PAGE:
Tuesday, September 23, 2008

Fun In The Sun, Caribbean Style

A decade before the Australian band Models hit #1 in their home country with a laid back song called ‘Barbados’, a British duo did likewise in the U.K. Jeff Calvert was a trainee engineer at Morgan Studios and knew Geraint Hughes (AKA Max West - his professional name) through Hughes’ involvement with a rock band called Quasar. When time allowed they used the studio facilities to record their own compositions. The first such song to be released on record (via Mickie Most’s RAK label) was ‘The Ghost Song’, a Christmas themed novelty tune aimed at the 1974 festive market. Unfortunately the song was released a tad too late to cash in on its intended audience and missed the charts completely.

Unperturbed the lads set their sights on the lucrative summer market with another tune designed to capture the feel of a Caribbean island paradise (an appealing notion for those who were confined to an English version of summer). Calvert had in fact just returned from a holiday to Barbados and his experiences provided the base inspiration for the song. Reputedly the pair penned the song in about two hours (some - not me - would later argue the quality reflects that). With best simulated reggae personas, Calvert and Hughes dubbed themselves Typically Tropical and recorded a laid back reggae style song called appropriately enough ‘Barbados’. It was a feel good song that managed to achieve what it set out to do in evoking images of laying back on a sun drenched beach enjoying the good life. The most memorable aspect of the song though was a spoken word intro/middle segment by the fictional pilot Captain Tobias Wilcock (AKA Max West AKA Geraint Hughes) of Coconut Airways, with the part of the Bridgetown air traffic controller performed by Jeff Calvert.

‘Barbados’ had originally been slated for a release via the legendary reggae label Trojan Records, but David Howell of the Gull Records label sensed a hit record when he heard the demo, and stepped in at the last moment with a better distribution offer for Typically Tropical (offering them £1500 to finish recording the track and a guaranteed three single releases if ‘Barbados’ proved to indeed be a hit). The song debuted on the British charts in early July ‘75 (this time they’d got the release date right), and flew up the charts to #2, where it had to set up a holding pattern for two weeks whilst the Bay City Rollers taxied along runway #1 with ‘Give A Little Love’. Finally, the record buying public gave Typically Tropical clearance to land at #1 during August 1975. However, passengers were quickly ushered into the terminal, and Coconut Airways Flight #372 was removed from the tarmac to allow Stylistic Airlines to land with ‘Can’t Give You Anything (But My Love)’. In Australia, Typically Tropical were forced to divert to a regional airstrip, but still managed a respectable #20 on the charts. All in all the Coconut Airways experience would be enjoyed by over 500,000 satisfied customers.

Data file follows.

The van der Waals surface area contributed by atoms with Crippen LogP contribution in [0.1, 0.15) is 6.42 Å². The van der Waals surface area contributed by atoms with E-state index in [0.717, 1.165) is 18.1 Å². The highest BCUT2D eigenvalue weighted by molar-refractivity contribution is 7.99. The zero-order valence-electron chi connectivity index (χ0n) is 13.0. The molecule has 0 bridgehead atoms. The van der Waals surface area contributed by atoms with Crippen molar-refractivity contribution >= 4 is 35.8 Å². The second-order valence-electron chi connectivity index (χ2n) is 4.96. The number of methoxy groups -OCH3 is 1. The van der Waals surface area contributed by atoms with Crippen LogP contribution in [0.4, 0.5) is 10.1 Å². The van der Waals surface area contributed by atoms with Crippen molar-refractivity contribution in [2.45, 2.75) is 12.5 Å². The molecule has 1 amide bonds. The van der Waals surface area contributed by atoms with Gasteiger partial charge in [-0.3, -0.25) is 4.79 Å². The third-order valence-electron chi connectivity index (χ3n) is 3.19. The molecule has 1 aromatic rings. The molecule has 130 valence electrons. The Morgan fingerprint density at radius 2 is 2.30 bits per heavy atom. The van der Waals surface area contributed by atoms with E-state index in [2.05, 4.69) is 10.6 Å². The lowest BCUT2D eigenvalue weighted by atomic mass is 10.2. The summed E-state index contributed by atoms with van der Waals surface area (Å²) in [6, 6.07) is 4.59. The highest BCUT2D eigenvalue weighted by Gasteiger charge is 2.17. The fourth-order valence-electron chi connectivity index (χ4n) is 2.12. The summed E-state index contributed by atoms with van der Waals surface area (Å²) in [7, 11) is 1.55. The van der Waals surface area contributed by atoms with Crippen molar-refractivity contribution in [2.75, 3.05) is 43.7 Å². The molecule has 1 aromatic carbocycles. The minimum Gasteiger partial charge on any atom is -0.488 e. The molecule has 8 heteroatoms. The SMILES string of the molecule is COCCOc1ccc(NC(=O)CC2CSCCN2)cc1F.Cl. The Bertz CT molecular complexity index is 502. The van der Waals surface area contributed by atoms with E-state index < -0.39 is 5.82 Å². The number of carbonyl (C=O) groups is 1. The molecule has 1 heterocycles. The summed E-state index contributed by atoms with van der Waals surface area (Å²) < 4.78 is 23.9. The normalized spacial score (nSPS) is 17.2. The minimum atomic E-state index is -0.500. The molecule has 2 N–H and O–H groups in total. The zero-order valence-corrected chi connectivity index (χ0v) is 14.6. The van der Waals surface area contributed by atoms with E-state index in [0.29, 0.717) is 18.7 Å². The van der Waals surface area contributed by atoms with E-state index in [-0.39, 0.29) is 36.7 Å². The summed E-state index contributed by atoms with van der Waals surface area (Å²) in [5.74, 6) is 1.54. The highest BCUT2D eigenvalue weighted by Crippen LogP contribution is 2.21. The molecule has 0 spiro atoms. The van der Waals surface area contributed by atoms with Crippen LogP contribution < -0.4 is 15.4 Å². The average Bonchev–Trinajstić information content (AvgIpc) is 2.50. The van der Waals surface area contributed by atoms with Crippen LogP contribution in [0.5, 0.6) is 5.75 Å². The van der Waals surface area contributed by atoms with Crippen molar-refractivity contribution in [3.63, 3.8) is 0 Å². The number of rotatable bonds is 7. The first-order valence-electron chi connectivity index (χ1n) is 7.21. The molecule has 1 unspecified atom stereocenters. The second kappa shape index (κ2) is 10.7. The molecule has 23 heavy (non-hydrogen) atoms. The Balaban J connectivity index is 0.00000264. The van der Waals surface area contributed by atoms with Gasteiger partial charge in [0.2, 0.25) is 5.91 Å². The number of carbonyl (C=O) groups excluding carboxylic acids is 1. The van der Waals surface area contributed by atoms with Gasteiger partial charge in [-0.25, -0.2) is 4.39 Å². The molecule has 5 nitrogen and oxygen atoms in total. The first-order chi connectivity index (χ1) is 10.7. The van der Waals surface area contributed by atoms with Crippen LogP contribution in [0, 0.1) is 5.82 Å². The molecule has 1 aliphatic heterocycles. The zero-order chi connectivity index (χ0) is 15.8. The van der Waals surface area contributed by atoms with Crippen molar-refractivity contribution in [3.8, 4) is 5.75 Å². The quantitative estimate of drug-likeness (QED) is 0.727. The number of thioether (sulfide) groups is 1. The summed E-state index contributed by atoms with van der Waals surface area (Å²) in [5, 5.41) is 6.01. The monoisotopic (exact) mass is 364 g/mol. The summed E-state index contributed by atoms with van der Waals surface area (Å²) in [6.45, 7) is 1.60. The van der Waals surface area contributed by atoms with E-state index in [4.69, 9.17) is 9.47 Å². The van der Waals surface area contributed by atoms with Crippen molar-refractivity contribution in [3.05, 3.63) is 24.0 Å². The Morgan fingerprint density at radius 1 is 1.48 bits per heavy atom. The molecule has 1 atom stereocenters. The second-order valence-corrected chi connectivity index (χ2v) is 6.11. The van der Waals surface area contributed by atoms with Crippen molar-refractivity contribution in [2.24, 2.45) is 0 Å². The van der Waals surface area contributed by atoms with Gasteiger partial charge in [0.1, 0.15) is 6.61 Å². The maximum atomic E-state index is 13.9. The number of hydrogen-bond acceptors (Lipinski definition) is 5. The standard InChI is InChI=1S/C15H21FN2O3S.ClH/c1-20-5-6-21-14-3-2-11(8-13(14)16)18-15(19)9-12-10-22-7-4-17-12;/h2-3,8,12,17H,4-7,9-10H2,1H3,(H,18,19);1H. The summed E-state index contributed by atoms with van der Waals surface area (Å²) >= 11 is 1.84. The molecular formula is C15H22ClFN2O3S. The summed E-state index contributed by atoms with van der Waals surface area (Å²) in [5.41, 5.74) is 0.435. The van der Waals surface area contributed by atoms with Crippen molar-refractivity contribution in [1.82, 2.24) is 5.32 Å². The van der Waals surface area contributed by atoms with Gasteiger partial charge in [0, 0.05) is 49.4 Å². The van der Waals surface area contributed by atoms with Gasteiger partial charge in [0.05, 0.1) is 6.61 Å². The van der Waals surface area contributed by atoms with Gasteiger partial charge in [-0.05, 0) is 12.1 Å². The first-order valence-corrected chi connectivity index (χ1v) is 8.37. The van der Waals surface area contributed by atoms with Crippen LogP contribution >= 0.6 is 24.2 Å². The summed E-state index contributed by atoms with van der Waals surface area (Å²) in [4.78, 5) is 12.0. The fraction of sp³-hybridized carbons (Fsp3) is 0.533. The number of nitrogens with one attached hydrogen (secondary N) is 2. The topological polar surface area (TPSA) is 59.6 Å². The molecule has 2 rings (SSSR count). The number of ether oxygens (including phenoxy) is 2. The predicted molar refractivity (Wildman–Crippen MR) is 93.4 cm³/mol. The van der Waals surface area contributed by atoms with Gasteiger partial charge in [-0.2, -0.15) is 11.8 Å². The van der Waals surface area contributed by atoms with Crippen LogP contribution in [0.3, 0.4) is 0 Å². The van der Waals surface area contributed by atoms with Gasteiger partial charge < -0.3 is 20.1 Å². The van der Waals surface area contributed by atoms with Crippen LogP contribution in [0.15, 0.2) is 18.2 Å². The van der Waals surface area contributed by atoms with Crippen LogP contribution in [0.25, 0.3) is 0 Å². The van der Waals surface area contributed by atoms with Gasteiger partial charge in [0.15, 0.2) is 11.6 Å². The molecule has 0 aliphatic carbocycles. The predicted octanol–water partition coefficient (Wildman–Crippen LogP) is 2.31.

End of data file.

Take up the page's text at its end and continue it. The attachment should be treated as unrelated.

Aside from writers/producers Jeff Calvert and Geraint Hughes, who shared vocal duties, Typically Tropical was made up of various and sundry session musicians, including guitarist Chris Spedding (‘Motorbikin’), Clem Cattini (drummer for the Tornados), keyboardist Roger Coulam, percussionist Frank Ricotti and guitarist Vic Flick. Following the runway….er runaway (and perhaps unexpected) success of ‘Barbados’, Typically Tropical put together an album titled ‘Barbados Sky’ (which sold a meagre 8000 copies). Two more singles were released, ‘Rocket Now’ in October ‘75, and ‘Everybody Play The Fool’ in May ‘76, but neither got off the ground. A plan to re-release ‘The Ghost Song’ for Christmas ‘75, was mistimed again with the single hitting the stores in early ‘76 (released under the name Calvert & West). A handful of stand alone singles were released over the next few years under the Typically Tropical (and on one occasion Rollercoaster) moniker, including ‘Jubilee’ in 1977 and ‘Lady D’ (1980), but Typically Tropical had enjoyed their moment in the sun, and soon departed for destination unknown. Geraint Hughes and Jeff Calvert continued to work together, writing and producing for artists as divergent as Sarah Brightman and Judas Priest. These days Geraint Hughes apparently composes production library music, while Jeff Calvert runs his own recording studio and reportedly became a pilot, though not with Coconut Airways.

In 1999 Eurodance pop group Vengaboys reworked the tune for ‘Barbados’ into their international hit ‘We’re Going To Ibiza’, achieving the rare feat of returning a former U.K. #1 to the top spot again, albeit under a radically different guise.

Personally I love the song ‘Barbados’ and feel it absolutely achieves what Jeff Calvert and Geraint Hughes set out to do - write a cruisy, breezy pop-reggae song designed for just one purpose - enjoyment.

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